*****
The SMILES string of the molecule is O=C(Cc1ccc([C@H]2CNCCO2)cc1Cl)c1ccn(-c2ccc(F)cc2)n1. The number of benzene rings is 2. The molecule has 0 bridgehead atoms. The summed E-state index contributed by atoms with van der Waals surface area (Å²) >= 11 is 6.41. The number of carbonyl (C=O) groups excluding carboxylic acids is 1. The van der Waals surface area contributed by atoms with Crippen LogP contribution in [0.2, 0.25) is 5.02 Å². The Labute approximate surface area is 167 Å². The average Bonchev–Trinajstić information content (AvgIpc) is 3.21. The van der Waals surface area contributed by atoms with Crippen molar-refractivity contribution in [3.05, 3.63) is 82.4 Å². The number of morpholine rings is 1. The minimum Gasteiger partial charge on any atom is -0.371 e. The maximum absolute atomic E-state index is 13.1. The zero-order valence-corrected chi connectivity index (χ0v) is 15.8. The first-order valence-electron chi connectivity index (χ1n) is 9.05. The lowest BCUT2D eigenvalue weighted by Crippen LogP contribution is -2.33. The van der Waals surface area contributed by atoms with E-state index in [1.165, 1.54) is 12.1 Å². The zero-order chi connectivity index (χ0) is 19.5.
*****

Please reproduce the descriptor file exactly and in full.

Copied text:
The SMILES string of the molecule is O=C(Cc1ccc([C@H]2CNCCO2)cc1Cl)c1ccn(-c2ccc(F)cc2)n1. The number of benzene rings is 2. The molecule has 0 bridgehead atoms. The summed E-state index contributed by atoms with van der Waals surface area (Å²) >= 11 is 6.41. The number of carbonyl (C=O) groups excluding carboxylic acids is 1. The van der Waals surface area contributed by atoms with Crippen LogP contribution in [0.2, 0.25) is 5.02 Å². The Labute approximate surface area is 167 Å². The average Bonchev–Trinajstić information content (AvgIpc) is 3.21. The van der Waals surface area contributed by atoms with Crippen molar-refractivity contribution in [3.05, 3.63) is 82.4 Å². The number of morpholine rings is 1. The minimum Gasteiger partial charge on any atom is -0.371 e. The maximum absolute atomic E-state index is 13.1. The zero-order valence-corrected chi connectivity index (χ0v) is 15.8. The first-order valence-electron chi connectivity index (χ1n) is 9.05. The lowest BCUT2D eigenvalue weighted by Crippen LogP contribution is -2.33. The van der Waals surface area contributed by atoms with E-state index in [1.165, 1.54) is 12.1 Å². The zero-order chi connectivity index (χ0) is 19.5.